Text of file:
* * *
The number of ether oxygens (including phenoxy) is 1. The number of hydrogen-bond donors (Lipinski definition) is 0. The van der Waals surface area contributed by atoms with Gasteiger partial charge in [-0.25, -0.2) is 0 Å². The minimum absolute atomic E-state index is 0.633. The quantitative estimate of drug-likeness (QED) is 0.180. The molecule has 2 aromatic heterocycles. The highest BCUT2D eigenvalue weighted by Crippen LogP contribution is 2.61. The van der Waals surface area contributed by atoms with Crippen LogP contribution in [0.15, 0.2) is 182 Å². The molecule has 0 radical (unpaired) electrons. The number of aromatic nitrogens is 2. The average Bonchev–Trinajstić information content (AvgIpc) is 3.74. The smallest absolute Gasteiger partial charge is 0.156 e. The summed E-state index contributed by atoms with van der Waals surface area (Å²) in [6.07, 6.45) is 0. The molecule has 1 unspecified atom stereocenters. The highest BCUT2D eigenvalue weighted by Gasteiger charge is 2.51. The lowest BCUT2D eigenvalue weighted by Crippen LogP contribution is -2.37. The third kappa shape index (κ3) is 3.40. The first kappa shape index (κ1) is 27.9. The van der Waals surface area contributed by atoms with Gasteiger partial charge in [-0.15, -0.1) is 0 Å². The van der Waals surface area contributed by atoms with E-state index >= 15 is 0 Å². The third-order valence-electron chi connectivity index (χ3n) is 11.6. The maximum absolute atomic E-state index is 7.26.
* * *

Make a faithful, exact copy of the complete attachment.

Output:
The number of ether oxygens (including phenoxy) is 1. The number of hydrogen-bond donors (Lipinski definition) is 0. The van der Waals surface area contributed by atoms with Gasteiger partial charge in [-0.25, -0.2) is 0 Å². The minimum absolute atomic E-state index is 0.633. The quantitative estimate of drug-likeness (QED) is 0.180. The molecule has 2 aromatic heterocycles. The highest BCUT2D eigenvalue weighted by Crippen LogP contribution is 2.61. The van der Waals surface area contributed by atoms with Crippen LogP contribution in [0.15, 0.2) is 182 Å². The molecule has 0 radical (unpaired) electrons. The number of aromatic nitrogens is 2. The average Bonchev–Trinajstić information content (AvgIpc) is 3.74. The smallest absolute Gasteiger partial charge is 0.156 e. The summed E-state index contributed by atoms with van der Waals surface area (Å²) in [6.07, 6.45) is 0. The molecule has 1 unspecified atom stereocenters. The highest BCUT2D eigenvalue weighted by Gasteiger charge is 2.51. The lowest BCUT2D eigenvalue weighted by Crippen LogP contribution is -2.37. The third kappa shape index (κ3) is 3.40. The first kappa shape index (κ1) is 27.9. The van der Waals surface area contributed by atoms with Gasteiger partial charge in [-0.15, -0.1) is 0 Å². The van der Waals surface area contributed by atoms with E-state index >= 15 is 0 Å². The third-order valence-electron chi connectivity index (χ3n) is 11.6. The maximum absolute atomic E-state index is 7.26.